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This week, Fischer High School senior Gabriel Z. offers a d’var torah on parashat vayetzei.

“I am the Lord, the God of your father Abraham and the God of Isaac: the ground on which you are lying I will assign to you and to your offspring. Your descendants shall be as the dust of the earth; you shall spread out to the west and to the east, to the north and to the south. All the families of the earth shall bless themselves by you and your descendants. Remember, I am with you: I will protect you wherever you go and will bring you back to this land. I will not leave you until I have done what I have promised you.”

In the beginning of Parasha Vayetzei, Jacob is lying down to sleep for the night. He dreams of a ladder which extends up in to the heavens with angels both ascending and descending. He notices God’s presence right beside him. God promises the land of Canaan to Jacob and all of His descendants. In recent years, there has been a lot of controversy over who was in Israel first, The Jews or the Arabs. This Parshah Vayetzei is a key point we, the Jews, use in our argument.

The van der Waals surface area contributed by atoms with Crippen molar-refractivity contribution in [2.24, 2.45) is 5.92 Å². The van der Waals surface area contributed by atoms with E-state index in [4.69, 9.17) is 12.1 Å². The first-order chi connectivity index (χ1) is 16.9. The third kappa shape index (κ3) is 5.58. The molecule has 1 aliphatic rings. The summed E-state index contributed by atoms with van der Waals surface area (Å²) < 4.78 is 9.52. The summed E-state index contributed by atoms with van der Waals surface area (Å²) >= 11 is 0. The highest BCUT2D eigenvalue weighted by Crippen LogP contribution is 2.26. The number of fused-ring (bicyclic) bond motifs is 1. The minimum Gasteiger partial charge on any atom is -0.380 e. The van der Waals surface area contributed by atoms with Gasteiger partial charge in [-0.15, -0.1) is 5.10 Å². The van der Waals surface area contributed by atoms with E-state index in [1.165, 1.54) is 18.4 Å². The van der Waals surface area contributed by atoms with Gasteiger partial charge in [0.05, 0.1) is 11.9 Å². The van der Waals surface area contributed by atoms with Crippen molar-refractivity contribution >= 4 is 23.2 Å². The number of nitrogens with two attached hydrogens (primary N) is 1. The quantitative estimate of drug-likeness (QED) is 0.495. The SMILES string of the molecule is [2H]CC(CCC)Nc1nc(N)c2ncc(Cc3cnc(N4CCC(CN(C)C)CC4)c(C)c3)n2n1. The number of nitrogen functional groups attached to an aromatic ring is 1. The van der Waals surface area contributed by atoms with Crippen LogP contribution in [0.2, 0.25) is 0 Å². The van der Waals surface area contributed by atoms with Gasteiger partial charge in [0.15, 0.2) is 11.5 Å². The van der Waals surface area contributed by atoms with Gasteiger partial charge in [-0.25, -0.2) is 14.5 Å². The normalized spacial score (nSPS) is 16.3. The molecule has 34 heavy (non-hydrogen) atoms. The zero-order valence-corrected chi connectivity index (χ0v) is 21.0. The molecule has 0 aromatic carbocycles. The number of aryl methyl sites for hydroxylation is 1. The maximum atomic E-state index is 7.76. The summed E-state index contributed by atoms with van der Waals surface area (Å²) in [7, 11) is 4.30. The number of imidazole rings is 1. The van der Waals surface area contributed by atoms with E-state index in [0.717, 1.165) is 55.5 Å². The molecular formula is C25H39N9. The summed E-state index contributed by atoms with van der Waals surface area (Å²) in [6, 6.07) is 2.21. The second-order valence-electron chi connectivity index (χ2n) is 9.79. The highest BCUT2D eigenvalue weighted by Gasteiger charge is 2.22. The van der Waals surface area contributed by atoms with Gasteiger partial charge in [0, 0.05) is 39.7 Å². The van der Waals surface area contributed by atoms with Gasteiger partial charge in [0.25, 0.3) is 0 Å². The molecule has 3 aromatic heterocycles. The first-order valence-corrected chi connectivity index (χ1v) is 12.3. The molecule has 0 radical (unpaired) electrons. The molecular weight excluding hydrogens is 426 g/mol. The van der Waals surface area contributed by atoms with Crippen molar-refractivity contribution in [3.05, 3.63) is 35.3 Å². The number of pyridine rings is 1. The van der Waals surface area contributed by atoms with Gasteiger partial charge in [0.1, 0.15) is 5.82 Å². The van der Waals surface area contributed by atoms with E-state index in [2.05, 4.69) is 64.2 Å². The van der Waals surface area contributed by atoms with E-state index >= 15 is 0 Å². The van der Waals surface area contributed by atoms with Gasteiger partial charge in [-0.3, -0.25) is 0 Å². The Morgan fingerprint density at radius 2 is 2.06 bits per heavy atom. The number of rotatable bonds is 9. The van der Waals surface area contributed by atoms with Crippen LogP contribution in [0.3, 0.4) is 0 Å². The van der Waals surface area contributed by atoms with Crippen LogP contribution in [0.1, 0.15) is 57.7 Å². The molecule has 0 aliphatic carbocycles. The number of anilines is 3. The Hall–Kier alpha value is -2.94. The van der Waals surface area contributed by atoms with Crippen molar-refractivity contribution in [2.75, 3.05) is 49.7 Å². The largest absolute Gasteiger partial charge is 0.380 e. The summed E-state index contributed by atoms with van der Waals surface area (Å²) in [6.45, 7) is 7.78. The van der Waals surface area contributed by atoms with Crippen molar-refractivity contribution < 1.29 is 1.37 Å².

In this Parsha, God also promises to protect us wherever we go. There is no greater proof of this than the fact that Israel has survived so long without being destroyed by the enemies surrounding them. Each of Israel’s neighbors are Arab countries which all believe that Israel stole the land from them. On multiple occasions we have been attacked from all sides, outnumbered and without anywhere to retreat, we’ve had no choice but to fight back and each time we have won. In few instances we have even gained land.

Today, the threat from Gaza cannot be taken too lightly. With hundreds of tunnels built and still being built from Gaza to Israel, and thousands of missiles falling on civilian populations this summer, god’s protection is as important as ever. Even with the Iron Dome, many rockets still make it through. Yet somehow no one has yet been killed or hurt by any projectiles from Gaza. How could that be possible? This parashah might just have the answer.

Shabbat shalom.